Drive LCD TFT displays with an FPGA
FPGA’s can be very advanced to get started using, especially if you are used to microcontrollers.
But when you first get the right feeling and the proper mindset you will soon see the endless possibilities with the programmable logic.
One of the great aspects of the logic is the speed and the full control of what happens at every single clock cycle.
With this full control it doesn’t takes many lines of code to generate a very time-critical signal such as a video signal.
In this short post I will walk thru our current test setup with an FPGA, the Spartan 3E, controlling a 18-bit 7″ 800×480 TFT display.
In the image above you can the TFT display at the top and the FPGA board at the bottom.
In between of these you will see a small green connector board, which is our own 7-inch LCD Breakout board with the required switch-mode power supply for powering the LED backlight, together with the interface connector with the 18-bit color signals, Pixel Clock, Data Enable and PWM.
The schematic of the board can be found here: A5-LCD_Breakout.pdf
The FPGA board itself is the inexpensive, low-level, “Spartan 3E Sample Pack“.
Though any FPGA board with the required I/O pins available can of course be used.
The VHDL code for this project, including the Xilinx Project files, can be downloaded here: FPGA_LCD_TFT_Control.zip
I will try to do a short summary of what happens in the code and why I have decided to make it such.
VHDL Code walkthru
To control a TFT display you have to generate the following two timed signals: DCLK (Pixel clock) and DE (Data Enable).
In the datasheet of the display you will be able to find the specific timing parameters of these signals, which also explains when to display the color data of each pixel.
At page 6 of the datasheet of our display we can see the timing table. From this table we will notice the required CLK frequency of around 33.26MHz. Generating this Pixel clock source is one of the major aspects of generating the video signal.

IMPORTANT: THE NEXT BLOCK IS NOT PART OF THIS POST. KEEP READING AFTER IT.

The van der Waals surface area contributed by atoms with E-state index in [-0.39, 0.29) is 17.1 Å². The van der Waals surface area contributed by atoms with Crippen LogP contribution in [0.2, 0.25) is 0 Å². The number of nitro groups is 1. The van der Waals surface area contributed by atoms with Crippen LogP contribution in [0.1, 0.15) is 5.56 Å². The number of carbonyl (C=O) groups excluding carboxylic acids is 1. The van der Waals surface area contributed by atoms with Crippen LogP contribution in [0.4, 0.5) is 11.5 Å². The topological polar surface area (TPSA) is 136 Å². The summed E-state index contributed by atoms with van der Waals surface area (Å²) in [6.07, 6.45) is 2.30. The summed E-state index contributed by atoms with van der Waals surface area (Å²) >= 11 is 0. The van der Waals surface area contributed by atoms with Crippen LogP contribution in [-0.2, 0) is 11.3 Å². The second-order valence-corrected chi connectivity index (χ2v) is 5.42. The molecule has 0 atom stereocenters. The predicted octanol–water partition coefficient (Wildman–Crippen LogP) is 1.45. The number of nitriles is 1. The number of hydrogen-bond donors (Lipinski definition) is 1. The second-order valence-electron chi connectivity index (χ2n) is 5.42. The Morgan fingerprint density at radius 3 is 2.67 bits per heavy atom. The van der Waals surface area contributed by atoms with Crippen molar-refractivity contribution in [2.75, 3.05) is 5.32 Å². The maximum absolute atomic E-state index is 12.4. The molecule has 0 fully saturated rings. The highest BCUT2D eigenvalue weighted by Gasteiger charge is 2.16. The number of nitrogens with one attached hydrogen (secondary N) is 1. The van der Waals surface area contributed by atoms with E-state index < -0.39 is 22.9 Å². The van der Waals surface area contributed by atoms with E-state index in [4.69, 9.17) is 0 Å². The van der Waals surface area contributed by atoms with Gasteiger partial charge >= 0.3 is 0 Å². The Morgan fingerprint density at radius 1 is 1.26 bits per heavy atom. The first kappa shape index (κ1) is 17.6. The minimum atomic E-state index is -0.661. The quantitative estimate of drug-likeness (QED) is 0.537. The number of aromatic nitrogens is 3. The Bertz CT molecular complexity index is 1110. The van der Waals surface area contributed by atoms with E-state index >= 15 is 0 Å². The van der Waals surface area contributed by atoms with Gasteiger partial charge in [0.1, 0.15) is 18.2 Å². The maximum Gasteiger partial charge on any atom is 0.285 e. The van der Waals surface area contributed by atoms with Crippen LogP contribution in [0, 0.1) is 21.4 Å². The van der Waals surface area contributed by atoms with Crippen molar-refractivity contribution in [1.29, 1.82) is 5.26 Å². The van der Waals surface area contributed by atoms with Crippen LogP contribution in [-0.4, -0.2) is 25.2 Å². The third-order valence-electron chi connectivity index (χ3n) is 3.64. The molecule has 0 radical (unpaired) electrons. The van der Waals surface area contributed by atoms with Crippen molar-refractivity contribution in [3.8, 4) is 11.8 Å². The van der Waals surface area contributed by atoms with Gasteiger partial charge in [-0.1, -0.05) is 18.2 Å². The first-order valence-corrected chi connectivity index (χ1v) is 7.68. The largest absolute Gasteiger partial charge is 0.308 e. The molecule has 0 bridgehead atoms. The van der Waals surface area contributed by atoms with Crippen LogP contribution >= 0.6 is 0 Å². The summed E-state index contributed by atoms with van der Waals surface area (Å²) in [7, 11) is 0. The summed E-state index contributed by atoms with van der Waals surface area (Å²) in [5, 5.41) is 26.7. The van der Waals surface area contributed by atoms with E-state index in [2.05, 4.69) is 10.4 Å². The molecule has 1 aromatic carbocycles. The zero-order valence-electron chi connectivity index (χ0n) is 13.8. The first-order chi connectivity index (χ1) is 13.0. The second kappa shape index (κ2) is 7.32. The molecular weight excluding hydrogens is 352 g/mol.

generic map (PERIOD => 20.0, DIV => 27, MUL => 18)
port map (CLK_IN => CLK, CLK_OUT => PixelClock);
Within the code for the FPGA I have decided to use the built in DCM (Digital Clock Manager) periphiral of the FPGA’s, to generate 33.33MHz from the on board 50MHz oscillator. This is done by diving the Input frequency by 27 and then multiply this by 18.
50MHz / 27 = 1.85MHz * 18 = 33.33MHz
Now when we have this clock signal internally in the FPGA too, we can use this signal to count the clock pulses, equal to each ‘pixel’, and then we are ready to create the timing of the DE signal.
According to the datasheet we have an 800 pixels (clock cycles, Tcph, too) wide display area where the Data Enable has to be on.
For every line scan we have a total of between 1000 and 1200 ‘pixels’, whereof between 200 and 400 are outside of the screen. These ‘off-screen’ pixels are used to sync the video signal.
When we have done a single line scan there is 479 more to go within the visisble display area. Yet again we do also have some ‘off-screen’ lines, in this case between 10 and 110 lines, to do the sync.
To ease the generation of the Data Enable signal and to take care of the current scan/pixel position, I have made two counters: Hcount and Vcount.
The Hcount is used to take care of the current Horizontal pixel, going from 0 to 799 when inside the visible display area, and then continuing from 799 to about 1200 for the ‘off-screen’ pixels.
The Vcount is used to take care of the current Vertical pixel, going from 0 to 479 when inside the visible display area, and then continuing from 479 to about 590 for the ‘off-screen’ pixels.
The Data Enable pin is then controlled by this single line of code:
Where the TDEH and TDE are definitions as found in the datasheet. In the top of our VHDL code all these timing definitions has been programmed as constants:
constant TDEL: integer := 256;
constant TDEB: integer := 45;
constant TDE: integer := 480;
So now we have managed to generate both the DCLK (Pixel clock) and the required DE (Data Enable) signal with the proper timing parameters.
The Hcounter will keep counting up to (TDEH+TDEL), which is the total horizontal pixel count (including the ‘off-screen’ pixels). Afterwards it resets to 0 and increase 1 to the Vcount, moving the “cursor” one line down.
This is then repeated until the Vcounter reaches the end at (TDE+TDEB) where it resets to 0 too.
Finally it is now just a matter of setting the 18-bit digital color lines to the proper pixel color at each clock cycle and then we have a functioning display system.